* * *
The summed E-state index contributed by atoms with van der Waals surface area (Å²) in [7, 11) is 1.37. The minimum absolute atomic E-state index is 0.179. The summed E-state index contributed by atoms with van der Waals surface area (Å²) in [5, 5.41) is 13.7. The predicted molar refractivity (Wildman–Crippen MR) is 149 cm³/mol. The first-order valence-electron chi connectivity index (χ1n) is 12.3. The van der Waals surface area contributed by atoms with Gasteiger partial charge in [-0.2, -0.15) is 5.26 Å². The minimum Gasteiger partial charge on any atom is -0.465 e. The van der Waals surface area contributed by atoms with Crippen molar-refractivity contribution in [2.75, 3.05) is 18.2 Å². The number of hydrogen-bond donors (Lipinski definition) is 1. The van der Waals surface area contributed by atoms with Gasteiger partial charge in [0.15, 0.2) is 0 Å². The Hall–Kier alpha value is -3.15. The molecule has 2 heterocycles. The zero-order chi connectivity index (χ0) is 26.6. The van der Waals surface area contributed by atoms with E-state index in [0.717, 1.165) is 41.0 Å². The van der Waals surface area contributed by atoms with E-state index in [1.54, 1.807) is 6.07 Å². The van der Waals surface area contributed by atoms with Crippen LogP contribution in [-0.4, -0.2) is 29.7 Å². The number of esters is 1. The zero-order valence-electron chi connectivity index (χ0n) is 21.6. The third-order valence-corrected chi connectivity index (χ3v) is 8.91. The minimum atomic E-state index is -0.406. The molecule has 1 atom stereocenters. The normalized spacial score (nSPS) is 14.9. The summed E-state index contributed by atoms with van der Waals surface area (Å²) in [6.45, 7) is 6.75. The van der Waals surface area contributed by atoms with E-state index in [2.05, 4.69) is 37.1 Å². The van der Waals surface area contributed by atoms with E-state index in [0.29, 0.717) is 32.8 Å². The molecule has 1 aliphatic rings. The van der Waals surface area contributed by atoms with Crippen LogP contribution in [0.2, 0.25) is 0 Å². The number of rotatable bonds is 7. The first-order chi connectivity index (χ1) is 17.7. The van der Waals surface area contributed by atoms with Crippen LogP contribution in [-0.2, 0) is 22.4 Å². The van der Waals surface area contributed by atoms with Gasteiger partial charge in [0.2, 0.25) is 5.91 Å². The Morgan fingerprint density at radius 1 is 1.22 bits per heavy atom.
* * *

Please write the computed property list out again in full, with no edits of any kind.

The summed E-state index contributed by atoms with van der Waals surface area (Å²) in [7, 11) is 1.37. The minimum absolute atomic E-state index is 0.179. The summed E-state index contributed by atoms with van der Waals surface area (Å²) in [5, 5.41) is 13.7. The predicted molar refractivity (Wildman–Crippen MR) is 149 cm³/mol. The first-order valence-electron chi connectivity index (χ1n) is 12.3. The van der Waals surface area contributed by atoms with Gasteiger partial charge in [-0.2, -0.15) is 5.26 Å². The minimum Gasteiger partial charge on any atom is -0.465 e. The van der Waals surface area contributed by atoms with Crippen molar-refractivity contribution in [2.75, 3.05) is 18.2 Å². The number of hydrogen-bond donors (Lipinski definition) is 1. The van der Waals surface area contributed by atoms with Gasteiger partial charge in [0.15, 0.2) is 0 Å². The Hall–Kier alpha value is -3.15. The molecule has 2 heterocycles. The zero-order chi connectivity index (χ0) is 26.6. The van der Waals surface area contributed by atoms with E-state index in [0.717, 1.165) is 41.0 Å². The van der Waals surface area contributed by atoms with E-state index in [1.54, 1.807) is 6.07 Å². The van der Waals surface area contributed by atoms with Crippen LogP contribution in [-0.4, -0.2) is 29.7 Å². The number of esters is 1. The zero-order valence-electron chi connectivity index (χ0n) is 21.6. The third-order valence-corrected chi connectivity index (χ3v) is 8.91. The minimum atomic E-state index is -0.406. The molecule has 1 atom stereocenters. The normalized spacial score (nSPS) is 14.9. The summed E-state index contributed by atoms with van der Waals surface area (Å²) in [6.45, 7) is 6.75. The van der Waals surface area contributed by atoms with E-state index in [2.05, 4.69) is 37.1 Å². The van der Waals surface area contributed by atoms with E-state index in [0.29, 0.717) is 32.8 Å². The molecule has 1 aliphatic rings. The van der Waals surface area contributed by atoms with Crippen LogP contribution in [0.2, 0.25) is 0 Å². The number of rotatable bonds is 7. The first-order chi connectivity index (χ1) is 17.7. The van der Waals surface area contributed by atoms with Crippen LogP contribution in [-0.2, 0) is 22.4 Å². The van der Waals surface area contributed by atoms with Gasteiger partial charge in [0.2, 0.25) is 5.91 Å². The Morgan fingerprint density at radius 1 is 1.22 bits per heavy atom.